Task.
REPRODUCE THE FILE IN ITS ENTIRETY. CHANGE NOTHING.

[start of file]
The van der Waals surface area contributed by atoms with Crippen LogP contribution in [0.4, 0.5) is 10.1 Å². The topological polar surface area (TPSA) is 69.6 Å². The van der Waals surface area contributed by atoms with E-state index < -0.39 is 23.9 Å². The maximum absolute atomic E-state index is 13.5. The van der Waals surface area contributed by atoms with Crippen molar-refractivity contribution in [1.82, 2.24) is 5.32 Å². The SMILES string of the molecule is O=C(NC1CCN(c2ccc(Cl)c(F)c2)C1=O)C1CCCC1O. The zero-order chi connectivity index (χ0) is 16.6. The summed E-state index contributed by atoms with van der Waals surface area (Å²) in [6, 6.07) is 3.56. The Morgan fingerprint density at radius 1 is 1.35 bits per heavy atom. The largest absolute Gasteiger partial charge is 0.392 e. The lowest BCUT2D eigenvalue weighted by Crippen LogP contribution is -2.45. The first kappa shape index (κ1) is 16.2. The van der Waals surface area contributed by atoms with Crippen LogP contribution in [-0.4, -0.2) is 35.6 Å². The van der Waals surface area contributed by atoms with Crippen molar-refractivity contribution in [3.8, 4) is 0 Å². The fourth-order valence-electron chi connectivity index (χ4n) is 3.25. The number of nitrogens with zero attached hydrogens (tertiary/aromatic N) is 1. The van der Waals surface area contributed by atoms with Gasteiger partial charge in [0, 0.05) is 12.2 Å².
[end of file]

The van der Waals surface area contributed by atoms with Crippen LogP contribution in [0.4, 0.5) is 10.1 Å². The topological polar surface area (TPSA) is 69.6 Å². The van der Waals surface area contributed by atoms with E-state index < -0.39 is 23.9 Å². The maximum absolute atomic E-state index is 13.5. The van der Waals surface area contributed by atoms with Crippen molar-refractivity contribution in [1.82, 2.24) is 5.32 Å². The SMILES string of the molecule is O=C(NC1CCN(c2ccc(Cl)c(F)c2)C1=O)C1CCCC1O. The zero-order chi connectivity index (χ0) is 16.6. The summed E-state index contributed by atoms with van der Waals surface area (Å²) in [6, 6.07) is 3.56. The Morgan fingerprint density at radius 1 is 1.35 bits per heavy atom. The largest absolute Gasteiger partial charge is 0.392 e. The lowest BCUT2D eigenvalue weighted by Crippen LogP contribution is -2.45. The first kappa shape index (κ1) is 16.2. The van der Waals surface area contributed by atoms with Crippen LogP contribution in [-0.4, -0.2) is 35.6 Å². The van der Waals surface area contributed by atoms with Crippen molar-refractivity contribution in [3.8, 4) is 0 Å². The fourth-order valence-electron chi connectivity index (χ4n) is 3.25. The number of nitrogens with zero attached hydrogens (tertiary/aromatic N) is 1. The van der Waals surface area contributed by atoms with Gasteiger partial charge in [0, 0.05) is 12.2 Å².